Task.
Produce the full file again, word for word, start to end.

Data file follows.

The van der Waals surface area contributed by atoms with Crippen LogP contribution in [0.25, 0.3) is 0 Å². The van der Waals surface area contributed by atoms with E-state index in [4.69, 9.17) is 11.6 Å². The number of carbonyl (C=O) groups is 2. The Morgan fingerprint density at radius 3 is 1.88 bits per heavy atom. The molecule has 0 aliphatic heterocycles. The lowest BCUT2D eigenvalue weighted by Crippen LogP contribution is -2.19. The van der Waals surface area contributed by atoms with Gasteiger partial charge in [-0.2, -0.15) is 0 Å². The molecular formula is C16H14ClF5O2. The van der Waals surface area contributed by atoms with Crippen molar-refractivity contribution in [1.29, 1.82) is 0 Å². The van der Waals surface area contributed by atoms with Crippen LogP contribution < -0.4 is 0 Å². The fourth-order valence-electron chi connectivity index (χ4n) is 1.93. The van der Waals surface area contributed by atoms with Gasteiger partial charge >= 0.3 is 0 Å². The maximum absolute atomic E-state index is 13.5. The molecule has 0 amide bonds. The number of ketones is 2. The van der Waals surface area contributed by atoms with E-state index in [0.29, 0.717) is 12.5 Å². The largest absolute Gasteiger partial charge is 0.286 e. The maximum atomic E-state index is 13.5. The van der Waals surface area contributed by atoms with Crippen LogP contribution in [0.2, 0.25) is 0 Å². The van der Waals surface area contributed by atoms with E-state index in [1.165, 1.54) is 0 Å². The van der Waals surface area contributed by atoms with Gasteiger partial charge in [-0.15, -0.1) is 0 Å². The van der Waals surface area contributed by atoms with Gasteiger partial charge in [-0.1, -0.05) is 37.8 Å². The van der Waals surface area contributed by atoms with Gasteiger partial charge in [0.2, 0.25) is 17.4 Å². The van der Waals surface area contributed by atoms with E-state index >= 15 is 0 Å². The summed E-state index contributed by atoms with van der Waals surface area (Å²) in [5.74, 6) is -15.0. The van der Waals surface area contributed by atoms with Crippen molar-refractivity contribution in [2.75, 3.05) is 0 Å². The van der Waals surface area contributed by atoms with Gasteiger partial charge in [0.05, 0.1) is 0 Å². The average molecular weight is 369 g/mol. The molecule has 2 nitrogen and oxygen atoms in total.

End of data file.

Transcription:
The van der Waals surface area contributed by atoms with Crippen LogP contribution in [0.25, 0.3) is 0 Å². The van der Waals surface area contributed by atoms with E-state index in [4.69, 9.17) is 11.6 Å². The number of carbonyl (C=O) groups is 2. The Morgan fingerprint density at radius 3 is 1.88 bits per heavy atom. The molecule has 0 aliphatic heterocycles. The lowest BCUT2D eigenvalue weighted by Crippen LogP contribution is -2.19. The van der Waals surface area contributed by atoms with Gasteiger partial charge in [-0.2, -0.15) is 0 Å². The molecular formula is C16H14ClF5O2. The van der Waals surface area contributed by atoms with Crippen molar-refractivity contribution in [1.29, 1.82) is 0 Å². The van der Waals surface area contributed by atoms with Crippen LogP contribution < -0.4 is 0 Å². The fourth-order valence-electron chi connectivity index (χ4n) is 1.93. The van der Waals surface area contributed by atoms with Gasteiger partial charge >= 0.3 is 0 Å². The maximum absolute atomic E-state index is 13.5. The molecule has 0 amide bonds. The number of ketones is 2. The van der Waals surface area contributed by atoms with E-state index in [0.29, 0.717) is 12.5 Å². The largest absolute Gasteiger partial charge is 0.286 e. The maximum atomic E-state index is 13.5. The van der Waals surface area contributed by atoms with Crippen LogP contribution in [0.2, 0.25) is 0 Å². The van der Waals surface area contributed by atoms with E-state index in [1.165, 1.54) is 0 Å². The van der Waals surface area contributed by atoms with Gasteiger partial charge in [-0.15, -0.1) is 0 Å². The van der Waals surface area contributed by atoms with Gasteiger partial charge in [-0.1, -0.05) is 37.8 Å². The van der Waals surface area contributed by atoms with Gasteiger partial charge in [0.2, 0.25) is 17.4 Å². The van der Waals surface area contributed by atoms with E-state index >= 15 is 0 Å². The summed E-state index contributed by atoms with van der Waals surface area (Å²) in [5.74, 6) is -15.0. The van der Waals surface area contributed by atoms with Crippen molar-refractivity contribution in [2.75, 3.05) is 0 Å². The van der Waals surface area contributed by atoms with Gasteiger partial charge in [0.05, 0.1) is 0 Å². The average molecular weight is 369 g/mol. The molecule has 2 nitrogen and oxygen atoms in total.